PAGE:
Jackie Mellese (communication manager, Mental Health Europe), highlights the importance of reducing discrimination and stigma associated with mental ill-health.
The WHO recently declared that Europe has entered the age of “permacrisis” stretching beyond the pandemic, war, climate change and economic uncertainty. This ongoing volatility and uncertainty resulting in a prolonged sense of emergency will impact people’s mental health. Social determinants (employment, housing, education, etc.) are critical to mental health and wellbeing. Following the pandemic, we have witnessed an increase in the number of people facing anxiety and depression. More people than ever (1 out of 4 in Europe) are now experiencing poor mental health.
In the context of these multiple crises, we must prioritize mental health. The only silver lining of Covid-19 is that mental health is finally considered as important as physical health. This could benefit in helping to prioritize it in policymaking. Such a dire situation will require a ‘Mental Health in All Policies’ approach, which calls for a focus on mental health promotion, preventive actions, quality care and social inclusion.
Besides actions at policy level, mental health stigma and discrimination must be tackled through global action according to the new Lancet Commission on Ending Stigma and Discrimination in Mental Health.
This Lancet report details how stigma and discrimination make mental health problems worse. Co-produced by people who have lived experience, the report reveals that many people describe stigma worse than the mental health distress itself. Being pervasive across societies and cultures, stigma and discrimination delay or stop people from getting needed help. The scope of the problem infringes basic human rights and results in the marginalization and exclusion of individuals from society.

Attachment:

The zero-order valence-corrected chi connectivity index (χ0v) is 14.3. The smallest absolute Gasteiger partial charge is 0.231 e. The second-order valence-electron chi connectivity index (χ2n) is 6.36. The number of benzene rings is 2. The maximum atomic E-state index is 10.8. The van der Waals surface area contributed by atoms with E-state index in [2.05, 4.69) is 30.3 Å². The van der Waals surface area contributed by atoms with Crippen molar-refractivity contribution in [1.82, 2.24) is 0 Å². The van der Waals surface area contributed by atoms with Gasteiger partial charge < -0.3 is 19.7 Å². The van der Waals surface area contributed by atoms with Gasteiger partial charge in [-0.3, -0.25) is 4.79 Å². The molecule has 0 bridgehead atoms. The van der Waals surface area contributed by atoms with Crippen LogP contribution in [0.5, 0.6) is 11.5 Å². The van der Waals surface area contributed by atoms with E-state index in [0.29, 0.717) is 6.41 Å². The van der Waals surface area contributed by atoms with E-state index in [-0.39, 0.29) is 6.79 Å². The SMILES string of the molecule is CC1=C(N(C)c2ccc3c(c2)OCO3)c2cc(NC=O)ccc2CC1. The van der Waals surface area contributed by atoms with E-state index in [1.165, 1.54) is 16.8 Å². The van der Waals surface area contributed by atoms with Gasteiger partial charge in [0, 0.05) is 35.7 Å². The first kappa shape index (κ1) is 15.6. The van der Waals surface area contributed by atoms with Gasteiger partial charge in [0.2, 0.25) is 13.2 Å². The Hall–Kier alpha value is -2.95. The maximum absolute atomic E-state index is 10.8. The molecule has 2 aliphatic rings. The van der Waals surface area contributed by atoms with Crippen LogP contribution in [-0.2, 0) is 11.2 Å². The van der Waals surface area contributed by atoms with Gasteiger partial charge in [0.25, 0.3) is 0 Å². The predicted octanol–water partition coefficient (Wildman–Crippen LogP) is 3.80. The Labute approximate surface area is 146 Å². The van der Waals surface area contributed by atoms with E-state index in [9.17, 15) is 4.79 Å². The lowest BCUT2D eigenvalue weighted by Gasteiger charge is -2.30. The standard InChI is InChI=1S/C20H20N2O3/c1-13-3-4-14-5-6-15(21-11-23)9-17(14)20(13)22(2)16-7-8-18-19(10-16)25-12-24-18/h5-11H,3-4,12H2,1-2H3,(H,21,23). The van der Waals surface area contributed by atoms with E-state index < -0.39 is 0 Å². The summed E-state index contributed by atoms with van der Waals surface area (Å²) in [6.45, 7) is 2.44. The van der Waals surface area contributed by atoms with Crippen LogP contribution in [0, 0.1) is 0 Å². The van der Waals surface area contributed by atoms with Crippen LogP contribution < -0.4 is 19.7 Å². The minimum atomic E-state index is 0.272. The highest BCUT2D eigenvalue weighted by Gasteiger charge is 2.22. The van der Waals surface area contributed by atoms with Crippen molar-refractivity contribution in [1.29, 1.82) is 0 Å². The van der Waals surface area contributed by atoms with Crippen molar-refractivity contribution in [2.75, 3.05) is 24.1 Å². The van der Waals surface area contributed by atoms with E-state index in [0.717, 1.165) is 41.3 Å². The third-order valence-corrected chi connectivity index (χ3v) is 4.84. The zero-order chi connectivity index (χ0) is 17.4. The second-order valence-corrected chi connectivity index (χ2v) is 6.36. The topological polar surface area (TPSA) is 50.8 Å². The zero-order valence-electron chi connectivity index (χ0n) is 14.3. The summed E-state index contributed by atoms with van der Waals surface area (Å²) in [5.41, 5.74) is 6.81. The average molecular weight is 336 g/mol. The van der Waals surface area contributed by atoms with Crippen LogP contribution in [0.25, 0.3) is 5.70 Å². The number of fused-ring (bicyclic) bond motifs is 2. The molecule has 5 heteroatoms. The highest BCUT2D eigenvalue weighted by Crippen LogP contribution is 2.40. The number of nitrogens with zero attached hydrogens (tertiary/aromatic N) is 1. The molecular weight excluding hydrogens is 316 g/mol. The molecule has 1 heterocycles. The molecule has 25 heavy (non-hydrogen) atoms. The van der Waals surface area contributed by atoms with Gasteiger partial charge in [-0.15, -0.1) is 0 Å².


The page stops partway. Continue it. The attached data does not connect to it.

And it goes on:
It is probable we all know someone with mental health problems, sometimes without even being aware of it, because people feel they cannot talk openly about their mental health challenges. This is what stigma does. It is a strong negative attitude around mental health. Furthermore, stigma and discrimination often go hand in hand, making people’s problems worse.
One way of tackling stigma is to normalize conversations around mental health. This can be done by strengthening our understanding of mental health as well as improving public attitude towards it. MHE counters mental health-related stigma and discrimination through public awareness campaigns such as the European Mental Health Week in May and World Mental Health Day in October. MHE’s flagship European Mental Health Week is an annual event creating an opportunity for everyone to focus on achieving good mental health.
These yearly events offer the setting for everyone to speak up about all aspects of mental health, share personal stories of how to cope with difficulties in times of crisis and in general, and highlight the need for action. People with lived experience are especially encouraged to share their personal story about their mental health journey. Putting the voices of people with lived experience of mental health problems at the centre of the campaign is in line with the Lancet’s latest report about ending stigma and discrimination as well as the WHO’s approach.
According to the WHO, “anti-stigma interventions around the world are most effective when they directly involve people with lived experience in all aspects of their production. We must put the voices of people with lived experience of mental health problems centre stage".
This is an approach that we all can wholeheartedly support.
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